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I just started learning quantum physics and there is a particular notion confusing me.

While reading McIntyre book, he suggests I find the matrix representation of the $S_n$ operator, which is the operator for the spin component allong a general direction $\mathbf{\hat{n}}=\mathbf{\hat{i}}\sin\theta\cos\phi+\mathbf{\hat{j}}\sin\theta\sin\phi+\mathbf{\hat{k}}\cos\theta$, given that we know the matrix representations for $S_x, S_y, S_z$.

Apparently it suffices to write $S_n=\vec{S}\cdot\mathbf{\hat{n}}=S_x\sin\theta\cos\phi +S_y\sin\theta\sin\phi+ S_z\cos\theta$

What I don't get is: We are expressing $S_x, S_y, S_z$ as the components of the Spin vector, but those are matrices (operators). How is this right? I thought components of vectors could only be scalars.

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    $\begingroup$ "I thought components of vectors could only be scalars" - well... welcome to quantum mechanics. $\endgroup$ Aug 10, 2020 at 19:55
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    $\begingroup$ The components of the linear momentum vector are also operators. The components of every observable vector quantity are operators. This is not just something that is related to spin. $\endgroup$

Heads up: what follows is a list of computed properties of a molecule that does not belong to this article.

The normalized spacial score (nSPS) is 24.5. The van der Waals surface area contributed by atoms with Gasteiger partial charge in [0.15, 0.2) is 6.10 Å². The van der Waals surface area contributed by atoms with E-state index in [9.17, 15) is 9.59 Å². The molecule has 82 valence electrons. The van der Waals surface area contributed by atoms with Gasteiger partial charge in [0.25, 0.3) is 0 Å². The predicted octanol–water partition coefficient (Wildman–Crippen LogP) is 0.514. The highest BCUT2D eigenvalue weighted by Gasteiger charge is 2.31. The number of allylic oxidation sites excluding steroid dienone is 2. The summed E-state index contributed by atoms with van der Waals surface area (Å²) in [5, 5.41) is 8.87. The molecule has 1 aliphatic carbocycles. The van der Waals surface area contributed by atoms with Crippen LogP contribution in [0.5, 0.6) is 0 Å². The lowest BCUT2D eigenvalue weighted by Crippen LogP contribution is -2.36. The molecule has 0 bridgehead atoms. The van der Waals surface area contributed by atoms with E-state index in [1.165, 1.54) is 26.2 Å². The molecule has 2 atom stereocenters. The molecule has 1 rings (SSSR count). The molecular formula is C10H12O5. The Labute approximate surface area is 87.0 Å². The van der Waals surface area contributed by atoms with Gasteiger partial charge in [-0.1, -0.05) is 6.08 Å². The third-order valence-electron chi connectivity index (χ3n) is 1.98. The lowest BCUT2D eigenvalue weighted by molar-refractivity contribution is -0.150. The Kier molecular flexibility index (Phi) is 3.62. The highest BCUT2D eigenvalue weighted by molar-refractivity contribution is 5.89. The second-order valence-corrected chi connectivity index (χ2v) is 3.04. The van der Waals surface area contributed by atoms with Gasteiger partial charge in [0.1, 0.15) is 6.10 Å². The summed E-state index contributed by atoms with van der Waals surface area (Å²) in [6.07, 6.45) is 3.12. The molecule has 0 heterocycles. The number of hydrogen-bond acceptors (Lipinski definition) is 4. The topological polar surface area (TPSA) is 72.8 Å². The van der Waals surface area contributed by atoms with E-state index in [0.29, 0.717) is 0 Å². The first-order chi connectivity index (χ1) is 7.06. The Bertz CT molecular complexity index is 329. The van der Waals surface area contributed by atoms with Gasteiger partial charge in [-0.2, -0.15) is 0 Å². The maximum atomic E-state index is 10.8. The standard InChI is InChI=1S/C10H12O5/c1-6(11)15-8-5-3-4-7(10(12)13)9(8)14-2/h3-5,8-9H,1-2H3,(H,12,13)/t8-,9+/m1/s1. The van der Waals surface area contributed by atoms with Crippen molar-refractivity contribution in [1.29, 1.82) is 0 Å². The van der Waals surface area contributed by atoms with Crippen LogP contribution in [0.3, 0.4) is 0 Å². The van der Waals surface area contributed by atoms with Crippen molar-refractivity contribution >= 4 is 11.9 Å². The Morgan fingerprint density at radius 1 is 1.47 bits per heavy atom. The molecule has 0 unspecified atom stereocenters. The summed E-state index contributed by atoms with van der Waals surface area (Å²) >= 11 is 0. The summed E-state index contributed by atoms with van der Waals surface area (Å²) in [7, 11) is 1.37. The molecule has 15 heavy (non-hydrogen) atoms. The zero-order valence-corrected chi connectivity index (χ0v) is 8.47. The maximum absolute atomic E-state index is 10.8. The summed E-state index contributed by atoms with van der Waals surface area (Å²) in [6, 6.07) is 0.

– G. Smith
    Aug 10, 2020 at 19:58
  • $\begingroup$ Have you reviewed your Pauli vector? $\endgroup$ Aug 10, 2020 at 20:24

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$S_x$, $S_y$, and $S_z$ are components of a vector operator $\mathbf{S}$. It's refered to as a vector operator because, when you do a rotation, the operator components of $\mathbf{S}$ transform just like the components of a normal vector.

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One way to resolve the confusion is to keep in mind that the thing we ultimately want to describe is spin which is a vector in Hilbert space. It is measured by the hermitian operator $S_i$ that measures spin along the $i$th direction.

However, the measuring apparatus that we have is a vector in regular 3D space. So this measuring apparatus can measure the spin along any direction in the 3D space. And we rotate it to point along different directions in space.

So the measuring device points along the unit vector $\hat{\textbf{n}}$ and the corresponding operator that measures spin in this direction is given by $n_xS_x+n_yS_y+n_zS_z$

As you can see, the linear combination of the $S_i$ operators behaves exactly as a regular vector in 3D would. And that’s why its a vector.

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